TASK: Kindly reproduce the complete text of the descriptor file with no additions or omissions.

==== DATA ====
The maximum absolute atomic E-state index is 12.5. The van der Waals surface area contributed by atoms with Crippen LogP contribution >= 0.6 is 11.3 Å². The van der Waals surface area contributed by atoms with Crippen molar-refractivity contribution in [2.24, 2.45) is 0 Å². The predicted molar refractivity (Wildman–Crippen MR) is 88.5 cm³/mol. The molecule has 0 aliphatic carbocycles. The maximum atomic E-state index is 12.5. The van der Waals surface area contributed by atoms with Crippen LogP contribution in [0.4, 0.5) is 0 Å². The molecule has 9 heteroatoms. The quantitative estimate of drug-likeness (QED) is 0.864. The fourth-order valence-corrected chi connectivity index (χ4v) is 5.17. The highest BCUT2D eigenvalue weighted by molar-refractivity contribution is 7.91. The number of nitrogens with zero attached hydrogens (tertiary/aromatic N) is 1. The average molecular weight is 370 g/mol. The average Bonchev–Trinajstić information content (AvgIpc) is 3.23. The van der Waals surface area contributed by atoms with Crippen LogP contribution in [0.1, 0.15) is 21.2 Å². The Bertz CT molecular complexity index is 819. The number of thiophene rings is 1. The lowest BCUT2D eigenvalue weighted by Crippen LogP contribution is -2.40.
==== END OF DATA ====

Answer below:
The maximum absolute atomic E-state index is 12.5. The van der Waals surface area contributed by atoms with Crippen LogP contribution >= 0.6 is 11.3 Å². The van der Waals surface area contributed by atoms with Crippen molar-refractivity contribution in [2.24, 2.45) is 0 Å². The predicted molar refractivity (Wildman–Crippen MR) is 88.5 cm³/mol. The molecule has 0 aliphatic carbocycles. The maximum atomic E-state index is 12.5. The van der Waals surface area contributed by atoms with Crippen LogP contribution in [0.4, 0.5) is 0 Å². The molecule has 9 heteroatoms. The quantitative estimate of drug-likeness (QED) is 0.864. The fourth-order valence-corrected chi connectivity index (χ4v) is 5.17. The highest BCUT2D eigenvalue weighted by molar-refractivity contribution is 7.91. The number of nitrogens with zero attached hydrogens (tertiary/aromatic N) is 1. The average molecular weight is 370 g/mol. The average Bonchev–Trinajstić information content (AvgIpc) is 3.23. The van der Waals surface area contributed by atoms with Crippen LogP contribution in [0.1, 0.15) is 21.2 Å². The Bertz CT molecular complexity index is 819. The number of thiophene rings is 1. The lowest BCUT2D eigenvalue weighted by Crippen LogP contribution is -2.40.